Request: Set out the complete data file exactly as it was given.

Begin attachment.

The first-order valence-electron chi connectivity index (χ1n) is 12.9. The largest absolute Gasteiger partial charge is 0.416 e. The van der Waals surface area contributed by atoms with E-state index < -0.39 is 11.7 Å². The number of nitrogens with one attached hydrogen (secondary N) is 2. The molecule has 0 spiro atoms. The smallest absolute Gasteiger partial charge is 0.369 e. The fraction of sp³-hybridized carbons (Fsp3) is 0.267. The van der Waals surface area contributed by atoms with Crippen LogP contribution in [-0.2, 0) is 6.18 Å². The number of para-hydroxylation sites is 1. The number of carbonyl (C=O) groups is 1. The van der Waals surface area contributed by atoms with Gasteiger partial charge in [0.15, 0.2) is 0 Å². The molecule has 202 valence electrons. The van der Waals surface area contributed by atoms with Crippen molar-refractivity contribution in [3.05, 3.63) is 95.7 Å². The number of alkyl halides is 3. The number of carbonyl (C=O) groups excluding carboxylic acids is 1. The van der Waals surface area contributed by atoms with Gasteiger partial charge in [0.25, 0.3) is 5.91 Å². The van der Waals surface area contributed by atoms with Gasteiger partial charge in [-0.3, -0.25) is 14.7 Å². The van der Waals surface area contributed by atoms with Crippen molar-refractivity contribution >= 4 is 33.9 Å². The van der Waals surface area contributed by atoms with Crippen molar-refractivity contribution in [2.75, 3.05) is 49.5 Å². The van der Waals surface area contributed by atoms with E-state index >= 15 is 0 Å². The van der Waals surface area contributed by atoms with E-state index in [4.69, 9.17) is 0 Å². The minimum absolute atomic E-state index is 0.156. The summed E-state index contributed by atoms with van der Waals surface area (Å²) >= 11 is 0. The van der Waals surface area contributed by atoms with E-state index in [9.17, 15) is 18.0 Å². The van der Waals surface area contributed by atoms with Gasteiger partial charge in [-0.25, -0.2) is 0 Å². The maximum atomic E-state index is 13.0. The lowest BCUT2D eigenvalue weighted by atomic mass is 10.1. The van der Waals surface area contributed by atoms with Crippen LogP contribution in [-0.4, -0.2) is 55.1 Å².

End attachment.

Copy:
The first-order valence-electron chi connectivity index (χ1n) is 12.9. The largest absolute Gasteiger partial charge is 0.416 e. The van der Waals surface area contributed by atoms with E-state index < -0.39 is 11.7 Å². The number of nitrogens with one attached hydrogen (secondary N) is 2. The molecule has 0 spiro atoms. The smallest absolute Gasteiger partial charge is 0.369 e. The fraction of sp³-hybridized carbons (Fsp3) is 0.267. The van der Waals surface area contributed by atoms with Crippen LogP contribution in [-0.2, 0) is 6.18 Å². The number of para-hydroxylation sites is 1. The number of carbonyl (C=O) groups is 1. The van der Waals surface area contributed by atoms with Gasteiger partial charge in [0.15, 0.2) is 0 Å². The molecule has 202 valence electrons. The van der Waals surface area contributed by atoms with Crippen molar-refractivity contribution in [3.05, 3.63) is 95.7 Å². The number of alkyl halides is 3. The number of carbonyl (C=O) groups excluding carboxylic acids is 1. The van der Waals surface area contributed by atoms with Gasteiger partial charge in [0.25, 0.3) is 5.91 Å². The van der Waals surface area contributed by atoms with Gasteiger partial charge in [-0.3, -0.25) is 14.7 Å². The van der Waals surface area contributed by atoms with Crippen molar-refractivity contribution >= 4 is 33.9 Å². The van der Waals surface area contributed by atoms with Crippen molar-refractivity contribution in [2.75, 3.05) is 49.5 Å². The van der Waals surface area contributed by atoms with E-state index >= 15 is 0 Å². The van der Waals surface area contributed by atoms with E-state index in [4.69, 9.17) is 0 Å². The minimum absolute atomic E-state index is 0.156. The summed E-state index contributed by atoms with van der Waals surface area (Å²) >= 11 is 0. The van der Waals surface area contributed by atoms with E-state index in [9.17, 15) is 18.0 Å². The van der Waals surface area contributed by atoms with Gasteiger partial charge in [-0.25, -0.2) is 0 Å². The maximum atomic E-state index is 13.0. The lowest BCUT2D eigenvalue weighted by atomic mass is 10.1. The van der Waals surface area contributed by atoms with Crippen LogP contribution in [-0.4, -0.2) is 55.1 Å².